Meditation: What can truly satisfy our deepest hunger and longing? Wherever Jesus went multitudes of people gathered to meet him – people from every part of society – rich and poor, professionals and laborers, even social outcasts and pagans. What drew them to Jesus? Were they simply curious or looking for a healing? Many were drawn to Jesus because they were hungry for God. Jesus’ message of God’s kingdom and the signs and wonders he performed stirred fresh hope and expectation that God was acting in a new and powerful way to set people free from sin and oppression and to bring them the blessings of his kingdom.
God never rests in caring for our needs
Jesus never disappointed those who earnestly sought him out. We see a marvelous example of this when Jesus and his twelve disciples got into the boat to seek out a lonely place for some rest along the lake of Galilee, only to discover a crowd of a few thousand people had already gathered in anticipation of their arrival! Did Jesus’ disciples resent this intrusion on their plan to rest awhile? Jesus certainly didn’t – he welcomed them with open-arms. His compassion showed the depths of God’s love and care for his people. Jesus spoke the word of God to strengthen them in faith and he healed many who were sick.
God multiplies the little we have to bring great blessing to others
As evening approached the disciples wanted Jesus to send the people away. Jesus, instead, commanded his disciples to feed the whole crowd. Why did Jesus expect his disciples to do what seemed impossible – to feed such a large and hungry crowd when there was no adequate provision in sight? Jesus very likely wanted to test their faith and to give them a sign of God’s divine intervention and favor for his people. Jesus took the little they had – five loaves and two fish – and giving thanks to his heavenly Father, distributed to all until they were satisfied of their hunger. Twelves baskets full of fish and loaves that were leftover show the overflowing generosity of God’s gifts to us – gifts that bring blessing, healing, strength, and refreshment.
Bread from heaven to sustain us on our journey
Jesus’ feeding of the five thousand is the only miracle recorded in all four Gospel accounts (Luke 9:10-17, Mark 6:34-44, John 6:51-58, Matthew 14:13-21). What is the significance of this miracle? The miraculous feeding of such a great multitude recalled the miraculous provision of manna in the wilderness under Moses’ leadership and intercession for his people (Exodus 16). The daily provision of food for the people of Israel during their forty years of journeying in the barren wilderness foreshadowed the true heavenly bread which Jesus would pass on to his disciples at his last supper meal on the eve of his sacrifice on the cross.
Jesus makes a claim which only God can make: He is the true bread of heaven that can satisfy the deepest hunger we experience (John 6:32-35). The miracle of the multiplication of the loaves, when Jesus said the blessing, broke and distributed the loaves through his disciples to feed the multitude, is a sign that prefigures the superabundance of the unique bread of the Eucharist, or Lord’s Supper which sustains us on our journey to the kingdom of heaven.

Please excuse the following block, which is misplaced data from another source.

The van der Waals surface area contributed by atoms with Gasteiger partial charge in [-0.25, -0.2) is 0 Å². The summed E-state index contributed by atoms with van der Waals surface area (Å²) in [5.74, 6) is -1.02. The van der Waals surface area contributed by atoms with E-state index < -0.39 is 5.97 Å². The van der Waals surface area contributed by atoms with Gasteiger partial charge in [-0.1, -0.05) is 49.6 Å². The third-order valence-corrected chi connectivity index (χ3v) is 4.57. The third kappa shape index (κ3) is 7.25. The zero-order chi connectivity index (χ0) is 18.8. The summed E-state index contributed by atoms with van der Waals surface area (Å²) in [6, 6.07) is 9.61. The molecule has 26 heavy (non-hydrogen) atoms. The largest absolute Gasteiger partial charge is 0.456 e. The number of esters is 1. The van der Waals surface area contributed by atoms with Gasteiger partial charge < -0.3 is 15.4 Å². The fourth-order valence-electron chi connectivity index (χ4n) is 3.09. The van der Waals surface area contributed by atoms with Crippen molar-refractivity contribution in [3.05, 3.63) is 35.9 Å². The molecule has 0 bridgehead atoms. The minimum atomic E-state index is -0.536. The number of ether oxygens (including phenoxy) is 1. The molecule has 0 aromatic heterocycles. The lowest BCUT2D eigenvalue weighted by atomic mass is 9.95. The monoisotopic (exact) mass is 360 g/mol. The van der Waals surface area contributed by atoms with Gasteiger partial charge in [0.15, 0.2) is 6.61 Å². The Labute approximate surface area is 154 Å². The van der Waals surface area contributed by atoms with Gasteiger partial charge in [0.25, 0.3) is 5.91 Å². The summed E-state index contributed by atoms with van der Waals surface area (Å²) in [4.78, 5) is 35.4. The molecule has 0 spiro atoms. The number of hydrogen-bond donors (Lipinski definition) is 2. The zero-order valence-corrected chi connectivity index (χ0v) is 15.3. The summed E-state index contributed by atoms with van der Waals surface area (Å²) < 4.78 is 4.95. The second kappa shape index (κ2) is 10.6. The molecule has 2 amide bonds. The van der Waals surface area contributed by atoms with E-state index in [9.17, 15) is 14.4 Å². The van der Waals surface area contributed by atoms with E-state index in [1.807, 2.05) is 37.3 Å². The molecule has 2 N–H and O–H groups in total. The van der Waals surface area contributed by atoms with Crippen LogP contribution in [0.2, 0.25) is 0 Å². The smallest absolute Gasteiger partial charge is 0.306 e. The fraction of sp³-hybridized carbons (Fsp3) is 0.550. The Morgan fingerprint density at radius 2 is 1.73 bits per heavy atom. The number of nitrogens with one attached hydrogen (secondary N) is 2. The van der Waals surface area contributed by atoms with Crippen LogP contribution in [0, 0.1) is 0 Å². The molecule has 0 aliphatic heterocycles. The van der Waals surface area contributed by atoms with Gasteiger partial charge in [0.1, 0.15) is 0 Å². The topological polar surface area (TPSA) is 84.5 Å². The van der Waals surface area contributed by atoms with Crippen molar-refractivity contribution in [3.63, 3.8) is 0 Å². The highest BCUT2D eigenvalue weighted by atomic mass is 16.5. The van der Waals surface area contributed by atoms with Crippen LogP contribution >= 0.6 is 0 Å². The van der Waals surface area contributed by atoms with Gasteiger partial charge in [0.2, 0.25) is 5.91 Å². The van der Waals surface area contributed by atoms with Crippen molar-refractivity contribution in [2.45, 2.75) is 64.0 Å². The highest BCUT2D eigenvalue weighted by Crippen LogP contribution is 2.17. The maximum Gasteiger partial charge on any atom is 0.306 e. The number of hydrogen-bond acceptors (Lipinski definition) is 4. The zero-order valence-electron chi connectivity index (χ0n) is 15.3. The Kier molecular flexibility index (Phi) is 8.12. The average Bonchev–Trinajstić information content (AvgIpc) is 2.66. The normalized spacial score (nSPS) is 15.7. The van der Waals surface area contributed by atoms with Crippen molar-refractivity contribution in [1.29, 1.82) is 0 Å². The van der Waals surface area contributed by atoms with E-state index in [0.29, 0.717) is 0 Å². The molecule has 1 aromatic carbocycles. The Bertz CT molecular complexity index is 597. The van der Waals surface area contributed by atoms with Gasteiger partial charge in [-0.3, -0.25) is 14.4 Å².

God multiplies the little we have so we can bring his blessing to others
The feeding of the five thousand shows the remarkable generosity of God and his great kindness towards us. When God gives, he gives abundantly. He gives more than we need for ourselves that we may have something to share with others, especially those who lack what they need. God takes the little we have and multiplies it for the good of others. Do you trust in God’s provision for you and do you share freely with others, especially those who lack?
8 The LORD is gracious and merciful, slow to anger and abounding in steadfast love.
9 The LORD is good to all, and his compassion is over all that he has made.
15 The eyes of all look to you, and you give them their food in due season.
16 You open your hand, you satisfy the desire of every living thing.
17 The LORD is just in all his ways, and kind in all his doings.
18 The LORD is near to all who call upon him, to all who call upon him in truth.
Daily Quote from the Early Church Fathers: The Lord fills all things with blessing from above, by Cyril of Alexandria (376-444 AD)
“So that by every means the Lord might be known to be God by nature, he multiplies what is little, and he looks up to heaven as though asking for the blessing from above. Now he does this out of the divine economy, for our sakes. For he himself is the one who fills all things, the true blessing from above and from the Father. But, so that we might learn that when we are in charge of the table and are preparing to break the loaves, we ought to bring them to God with hands upraised and bring down upon them the blessing from above, he became for us the beginning and pattern and way.” (excerpt from FRAGMENT 177)